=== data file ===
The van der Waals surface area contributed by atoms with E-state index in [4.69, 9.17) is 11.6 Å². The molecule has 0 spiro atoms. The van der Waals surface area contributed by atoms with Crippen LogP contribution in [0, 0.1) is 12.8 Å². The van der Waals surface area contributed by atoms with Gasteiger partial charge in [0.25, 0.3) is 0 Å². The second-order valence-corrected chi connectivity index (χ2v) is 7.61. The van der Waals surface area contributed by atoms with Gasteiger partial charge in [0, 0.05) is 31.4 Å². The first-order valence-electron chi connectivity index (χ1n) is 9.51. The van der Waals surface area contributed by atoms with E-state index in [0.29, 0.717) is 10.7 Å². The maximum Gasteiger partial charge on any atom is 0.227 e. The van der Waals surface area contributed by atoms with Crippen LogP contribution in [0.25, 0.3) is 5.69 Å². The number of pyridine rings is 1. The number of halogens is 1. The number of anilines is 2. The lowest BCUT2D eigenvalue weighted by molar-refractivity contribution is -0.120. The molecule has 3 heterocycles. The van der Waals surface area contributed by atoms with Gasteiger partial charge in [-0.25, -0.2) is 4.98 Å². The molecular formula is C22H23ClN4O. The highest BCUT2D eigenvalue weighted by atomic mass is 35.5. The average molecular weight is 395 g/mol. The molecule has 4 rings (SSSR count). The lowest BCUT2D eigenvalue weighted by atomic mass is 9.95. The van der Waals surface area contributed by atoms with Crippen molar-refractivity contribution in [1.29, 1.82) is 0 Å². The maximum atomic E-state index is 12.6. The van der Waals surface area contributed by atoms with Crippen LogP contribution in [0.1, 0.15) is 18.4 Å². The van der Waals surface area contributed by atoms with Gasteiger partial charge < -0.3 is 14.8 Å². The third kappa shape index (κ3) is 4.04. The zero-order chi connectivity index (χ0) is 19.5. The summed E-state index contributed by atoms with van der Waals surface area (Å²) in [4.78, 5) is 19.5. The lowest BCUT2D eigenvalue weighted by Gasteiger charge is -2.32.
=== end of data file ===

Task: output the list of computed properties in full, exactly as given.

The van der Waals surface area contributed by atoms with E-state index in [4.69, 9.17) is 11.6 Å². The molecule has 0 spiro atoms. The van der Waals surface area contributed by atoms with Crippen LogP contribution in [0, 0.1) is 12.8 Å². The van der Waals surface area contributed by atoms with Gasteiger partial charge in [0.25, 0.3) is 0 Å². The second-order valence-corrected chi connectivity index (χ2v) is 7.61. The van der Waals surface area contributed by atoms with Gasteiger partial charge in [0, 0.05) is 31.4 Å². The first-order valence-electron chi connectivity index (χ1n) is 9.51. The van der Waals surface area contributed by atoms with E-state index in [0.29, 0.717) is 10.7 Å². The maximum Gasteiger partial charge on any atom is 0.227 e. The van der Waals surface area contributed by atoms with Crippen LogP contribution in [0.25, 0.3) is 5.69 Å². The number of pyridine rings is 1. The number of halogens is 1. The number of anilines is 2. The lowest BCUT2D eigenvalue weighted by molar-refractivity contribution is -0.120. The molecule has 3 heterocycles. The van der Waals surface area contributed by atoms with Gasteiger partial charge in [-0.25, -0.2) is 4.98 Å². The molecular formula is C22H23ClN4O. The highest BCUT2D eigenvalue weighted by atomic mass is 35.5. The average molecular weight is 395 g/mol. The molecule has 4 rings (SSSR count). The lowest BCUT2D eigenvalue weighted by atomic mass is 9.95. The van der Waals surface area contributed by atoms with Crippen molar-refractivity contribution in [1.29, 1.82) is 0 Å². The maximum atomic E-state index is 12.6. The van der Waals surface area contributed by atoms with Crippen LogP contribution in [0.1, 0.15) is 18.4 Å². The van der Waals surface area contributed by atoms with Gasteiger partial charge < -0.3 is 14.8 Å². The third kappa shape index (κ3) is 4.04. The zero-order chi connectivity index (χ0) is 19.5. The summed E-state index contributed by atoms with van der Waals surface area (Å²) in [4.78, 5) is 19.5. The lowest BCUT2D eigenvalue weighted by Gasteiger charge is -2.32.